The best multivitamins for women's energy
Between work, household chores, hobbies and socialising, our daily routine can be exhausting. For women there can be the additional physical stresses of period pain, PMT or menopause symptoms, not to mention night feeds for new mums.
If you often find yourself yawning your way through the day, there are some simple things you can do to up your energy levels. A good place to start is eating a healthy and balanced diet that contains all the essential nutrients you need. You might also find it helpful to take multivitamins.
What are the most helpful vitamins for energy?
If you want to stay healthy and energised, you’ll need to make sure your body is well nourished. This means you should eat the kind of balanced diet set out by the NHS Eatwell Guide. You can also read our healthy eating guide for hints and tips too.
Although all nutrients are important, certain deficiencies can have an impact on energy levels. With that in mind, the vitamins and minerals listed below can be a good place to start. But as always before taking any supplements it’s best if you speak to your pharmacist or GP.
Vitamin B12 and folate
Vitamin B12 helps to make red blood cells and release the energy from our food. It’s found in meat, fish, milk, cheese and eggs, which means it can be hard for vegetarians or vegans to get enough. The NHS advises that adults get 1.5 micrograms (mcg) of vitamin B12 each day. You may like to try Pink get up and go vitamins which fast dissolve to help reduce tiredness.
You can find out more about vitamin B12 and why we need it in our guide.
Folate, also known as folic acid, is another B vitamin (B9) which is particularly important for women who are pregnant or trying to get pregnant, as it helps prevent the risk of birth defects called neural tube defects. Find out more about fertility vitamins here.
Folate is found in green vegetables like broccoli and spinach, as well as chickpeas and kidney beans. The NHS advises that adults need 200 micrograms (mcg) of folate each day – although pregnant women should have more.
Like vitamin B12, iron helps to make red blood cells. It’s found in liver, red meat, beans, nuts and dried fruit. If you don’t get enough iron you can become anaemic, which can cause tiredness, lack of energy and shortness of breath. Women tend to be more at risk of an iron deficiency, especially if they have heavy periods or are pregnant. We explain what can lead to a deficiency here and how this can affect your immune system.
The NHS advises that women aged 19 to 50 get 14.8 milligrams (mg) of iron each day.
Vitamin C is an essential nutrient that helps maintain the health of the bones, teeth, cartilage and skin. Find out more about the benefits here and what it does. It’s found in in lots of fruits and vegetables, including citrus fruits, berries and green vegetables.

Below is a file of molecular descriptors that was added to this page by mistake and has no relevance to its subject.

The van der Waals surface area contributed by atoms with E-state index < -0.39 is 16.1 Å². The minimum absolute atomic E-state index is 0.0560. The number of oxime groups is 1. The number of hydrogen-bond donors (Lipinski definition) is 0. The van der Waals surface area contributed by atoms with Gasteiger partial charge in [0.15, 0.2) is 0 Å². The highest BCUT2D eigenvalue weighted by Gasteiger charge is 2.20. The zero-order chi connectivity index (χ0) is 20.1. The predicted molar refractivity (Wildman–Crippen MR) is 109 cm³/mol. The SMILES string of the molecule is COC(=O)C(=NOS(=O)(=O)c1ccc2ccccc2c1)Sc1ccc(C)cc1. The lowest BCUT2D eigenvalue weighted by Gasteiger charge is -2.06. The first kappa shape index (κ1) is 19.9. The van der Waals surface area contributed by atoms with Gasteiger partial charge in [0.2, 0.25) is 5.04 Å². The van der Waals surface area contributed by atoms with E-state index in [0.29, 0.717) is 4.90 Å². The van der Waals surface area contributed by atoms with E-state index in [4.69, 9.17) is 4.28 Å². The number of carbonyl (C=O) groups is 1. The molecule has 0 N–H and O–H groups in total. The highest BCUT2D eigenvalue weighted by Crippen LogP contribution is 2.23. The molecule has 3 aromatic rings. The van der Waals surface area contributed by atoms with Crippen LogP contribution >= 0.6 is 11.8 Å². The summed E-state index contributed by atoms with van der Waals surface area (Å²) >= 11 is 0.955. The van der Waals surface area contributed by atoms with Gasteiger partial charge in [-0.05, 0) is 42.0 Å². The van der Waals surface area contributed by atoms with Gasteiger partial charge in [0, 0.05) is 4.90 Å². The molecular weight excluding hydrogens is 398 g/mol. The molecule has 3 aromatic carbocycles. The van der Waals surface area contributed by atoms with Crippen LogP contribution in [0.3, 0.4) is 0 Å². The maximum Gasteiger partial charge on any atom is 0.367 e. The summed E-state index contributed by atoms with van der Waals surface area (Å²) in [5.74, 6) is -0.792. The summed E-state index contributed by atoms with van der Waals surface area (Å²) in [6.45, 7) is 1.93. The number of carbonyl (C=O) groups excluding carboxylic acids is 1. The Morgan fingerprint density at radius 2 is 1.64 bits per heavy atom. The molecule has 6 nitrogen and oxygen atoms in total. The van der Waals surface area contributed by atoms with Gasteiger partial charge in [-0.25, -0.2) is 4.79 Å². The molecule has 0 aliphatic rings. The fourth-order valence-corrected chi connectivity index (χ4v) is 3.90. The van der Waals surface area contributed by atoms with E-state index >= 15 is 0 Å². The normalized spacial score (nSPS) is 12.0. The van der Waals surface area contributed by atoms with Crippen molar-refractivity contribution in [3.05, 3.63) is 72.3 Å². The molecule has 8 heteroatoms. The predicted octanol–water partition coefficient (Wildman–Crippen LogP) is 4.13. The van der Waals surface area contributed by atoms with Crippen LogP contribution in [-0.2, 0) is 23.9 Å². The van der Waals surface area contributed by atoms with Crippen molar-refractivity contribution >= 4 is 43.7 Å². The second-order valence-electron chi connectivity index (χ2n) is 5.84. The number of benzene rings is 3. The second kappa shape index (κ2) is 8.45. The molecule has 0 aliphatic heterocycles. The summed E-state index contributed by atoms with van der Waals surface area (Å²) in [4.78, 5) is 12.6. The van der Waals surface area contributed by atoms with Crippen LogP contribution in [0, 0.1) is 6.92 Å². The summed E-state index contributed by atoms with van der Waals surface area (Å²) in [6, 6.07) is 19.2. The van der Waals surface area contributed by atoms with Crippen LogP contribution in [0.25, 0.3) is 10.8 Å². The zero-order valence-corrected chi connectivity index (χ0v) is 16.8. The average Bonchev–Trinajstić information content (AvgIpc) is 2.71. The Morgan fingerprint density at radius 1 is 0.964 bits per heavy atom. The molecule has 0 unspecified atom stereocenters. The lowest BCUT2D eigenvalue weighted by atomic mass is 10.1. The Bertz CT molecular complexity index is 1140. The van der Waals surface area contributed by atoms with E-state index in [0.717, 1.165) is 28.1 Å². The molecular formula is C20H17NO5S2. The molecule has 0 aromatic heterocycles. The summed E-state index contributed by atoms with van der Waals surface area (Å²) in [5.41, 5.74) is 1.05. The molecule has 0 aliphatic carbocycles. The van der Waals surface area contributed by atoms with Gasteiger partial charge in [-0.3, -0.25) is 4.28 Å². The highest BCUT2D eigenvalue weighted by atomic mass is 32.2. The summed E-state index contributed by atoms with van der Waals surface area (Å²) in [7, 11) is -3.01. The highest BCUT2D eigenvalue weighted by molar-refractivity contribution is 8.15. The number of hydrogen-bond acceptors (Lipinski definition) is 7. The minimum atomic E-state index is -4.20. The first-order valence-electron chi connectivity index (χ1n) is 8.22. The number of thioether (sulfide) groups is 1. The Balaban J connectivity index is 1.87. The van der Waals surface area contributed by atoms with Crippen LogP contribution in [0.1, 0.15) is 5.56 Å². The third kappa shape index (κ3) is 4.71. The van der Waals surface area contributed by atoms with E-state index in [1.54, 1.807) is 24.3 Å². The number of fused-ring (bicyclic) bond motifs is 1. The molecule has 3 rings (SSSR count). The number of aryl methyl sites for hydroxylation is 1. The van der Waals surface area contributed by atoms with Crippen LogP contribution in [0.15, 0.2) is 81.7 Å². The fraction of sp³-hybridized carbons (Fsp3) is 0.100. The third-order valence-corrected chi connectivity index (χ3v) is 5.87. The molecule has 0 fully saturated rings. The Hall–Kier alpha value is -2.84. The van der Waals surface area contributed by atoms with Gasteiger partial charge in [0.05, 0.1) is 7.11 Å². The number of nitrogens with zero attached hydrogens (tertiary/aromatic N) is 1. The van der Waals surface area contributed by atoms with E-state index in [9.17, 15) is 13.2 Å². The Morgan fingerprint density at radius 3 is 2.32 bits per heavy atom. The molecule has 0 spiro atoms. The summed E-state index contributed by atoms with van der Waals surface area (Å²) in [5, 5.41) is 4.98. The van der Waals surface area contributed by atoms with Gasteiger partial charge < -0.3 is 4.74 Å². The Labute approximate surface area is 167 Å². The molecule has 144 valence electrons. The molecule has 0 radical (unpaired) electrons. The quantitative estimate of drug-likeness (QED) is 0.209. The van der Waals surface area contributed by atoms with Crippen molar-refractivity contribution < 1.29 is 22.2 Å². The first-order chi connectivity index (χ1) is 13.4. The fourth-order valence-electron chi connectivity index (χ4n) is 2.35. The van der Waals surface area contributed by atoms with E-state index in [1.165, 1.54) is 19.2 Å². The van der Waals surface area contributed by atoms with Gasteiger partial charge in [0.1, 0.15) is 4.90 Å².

Not getting enough vitamin C can lead to a condition called scurvy, which can cause tiredness and weakness, bleeding gums and joint pain.
The NHS advises that adults need 40 milligrams (mg) of vitamin C each day.
Should I take multivitamins for energy?
It’s always best to try and get essential nutrients through your diet. However, you might struggle to do this if you’re vegan, have food allergies, or follow a restricted diet. In this case, taking multivitamins and supplements may help.
When looking for a multivitamin, make sure you check the doses for each ingredient. It’s important not to exceed the amounts recommended by the NHS, as this might cause some side effects. You can speak to your local pharmacist in store for multivitamins recommendations including Nutri Within.
As an example, the NHS recommends having no more than 2 milligrams (mg) of vitamin B12 each day. You can check recommended amounts at this page.
Other tips for increasing your energy levels
There are some basic diet tips that can help improve your energy levels and leave you less tired throughout the day:
- Don’t skip breakfast
- Eat plenty of starchy wholegrain carbohydrates
- Stay hydrated
- Cut back on sugar
- Try high-energy recipes like these no-bake cinnamon oatmeal balls!
If you think the problem is related to lack of sleep, there are some easy ways to make sure you get more rest during the night:
- Keep a routine i.e. go to bed and get up at the same time
- Make your room as dark, quiet and cool as possible
- Stay active throughout the day
- Avoid caffeine and alcohol in the evening
For more tips on sleeping well, check out this guide from the NHS. And remember, if your lack of energy is persistent and getting in the way of your daily routine, it’s always worth speaking to your GP.